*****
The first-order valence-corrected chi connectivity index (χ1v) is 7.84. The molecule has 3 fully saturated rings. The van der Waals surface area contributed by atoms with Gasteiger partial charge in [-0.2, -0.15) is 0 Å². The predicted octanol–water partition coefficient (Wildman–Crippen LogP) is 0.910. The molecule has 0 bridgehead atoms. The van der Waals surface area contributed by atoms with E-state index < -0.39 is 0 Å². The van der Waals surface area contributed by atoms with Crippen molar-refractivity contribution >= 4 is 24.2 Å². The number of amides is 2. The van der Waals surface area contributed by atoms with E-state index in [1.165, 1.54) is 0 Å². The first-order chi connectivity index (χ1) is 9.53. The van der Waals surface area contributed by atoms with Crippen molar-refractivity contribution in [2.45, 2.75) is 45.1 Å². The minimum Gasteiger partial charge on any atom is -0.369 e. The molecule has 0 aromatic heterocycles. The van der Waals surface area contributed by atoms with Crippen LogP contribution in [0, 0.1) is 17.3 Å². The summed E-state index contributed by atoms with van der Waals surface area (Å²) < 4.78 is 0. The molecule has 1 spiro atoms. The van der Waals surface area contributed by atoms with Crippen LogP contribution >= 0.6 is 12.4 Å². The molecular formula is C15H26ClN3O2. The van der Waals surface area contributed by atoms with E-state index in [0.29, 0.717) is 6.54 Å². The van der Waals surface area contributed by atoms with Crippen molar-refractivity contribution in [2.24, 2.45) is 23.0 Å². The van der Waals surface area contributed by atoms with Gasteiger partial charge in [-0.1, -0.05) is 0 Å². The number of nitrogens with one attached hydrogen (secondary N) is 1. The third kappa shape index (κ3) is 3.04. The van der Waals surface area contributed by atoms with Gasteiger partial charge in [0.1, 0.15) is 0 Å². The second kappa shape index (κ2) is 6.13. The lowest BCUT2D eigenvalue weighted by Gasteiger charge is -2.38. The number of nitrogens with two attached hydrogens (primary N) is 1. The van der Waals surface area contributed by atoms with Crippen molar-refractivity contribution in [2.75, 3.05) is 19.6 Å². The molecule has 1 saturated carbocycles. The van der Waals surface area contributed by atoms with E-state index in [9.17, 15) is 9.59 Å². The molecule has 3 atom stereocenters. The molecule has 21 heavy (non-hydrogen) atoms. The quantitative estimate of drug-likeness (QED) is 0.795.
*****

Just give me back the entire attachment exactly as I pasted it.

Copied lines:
The first-order valence-corrected chi connectivity index (χ1v) is 7.84. The molecule has 3 fully saturated rings. The van der Waals surface area contributed by atoms with Gasteiger partial charge in [-0.2, -0.15) is 0 Å². The predicted octanol–water partition coefficient (Wildman–Crippen LogP) is 0.910. The molecule has 0 bridgehead atoms. The van der Waals surface area contributed by atoms with E-state index < -0.39 is 0 Å². The van der Waals surface area contributed by atoms with Crippen molar-refractivity contribution >= 4 is 24.2 Å². The number of amides is 2. The van der Waals surface area contributed by atoms with E-state index in [1.165, 1.54) is 0 Å². The first-order chi connectivity index (χ1) is 9.53. The van der Waals surface area contributed by atoms with Crippen molar-refractivity contribution in [2.45, 2.75) is 45.1 Å². The minimum Gasteiger partial charge on any atom is -0.369 e. The molecule has 0 aromatic heterocycles. The van der Waals surface area contributed by atoms with Crippen LogP contribution in [0, 0.1) is 17.3 Å². The summed E-state index contributed by atoms with van der Waals surface area (Å²) < 4.78 is 0. The molecule has 1 spiro atoms. The van der Waals surface area contributed by atoms with Crippen LogP contribution >= 0.6 is 12.4 Å². The molecular formula is C15H26ClN3O2. The van der Waals surface area contributed by atoms with E-state index in [0.29, 0.717) is 6.54 Å². The van der Waals surface area contributed by atoms with Crippen molar-refractivity contribution in [2.24, 2.45) is 23.0 Å². The van der Waals surface area contributed by atoms with Gasteiger partial charge in [-0.1, -0.05) is 0 Å². The number of nitrogens with one attached hydrogen (secondary N) is 1. The third kappa shape index (κ3) is 3.04. The van der Waals surface area contributed by atoms with Gasteiger partial charge in [0.1, 0.15) is 0 Å². The second kappa shape index (κ2) is 6.13. The lowest BCUT2D eigenvalue weighted by Gasteiger charge is -2.38. The number of nitrogens with two attached hydrogens (primary N) is 1. The van der Waals surface area contributed by atoms with Crippen molar-refractivity contribution in [2.75, 3.05) is 19.6 Å². The molecule has 1 saturated carbocycles. The van der Waals surface area contributed by atoms with E-state index in [9.17, 15) is 9.59 Å². The molecule has 3 atom stereocenters. The molecule has 21 heavy (non-hydrogen) atoms. The quantitative estimate of drug-likeness (QED) is 0.795.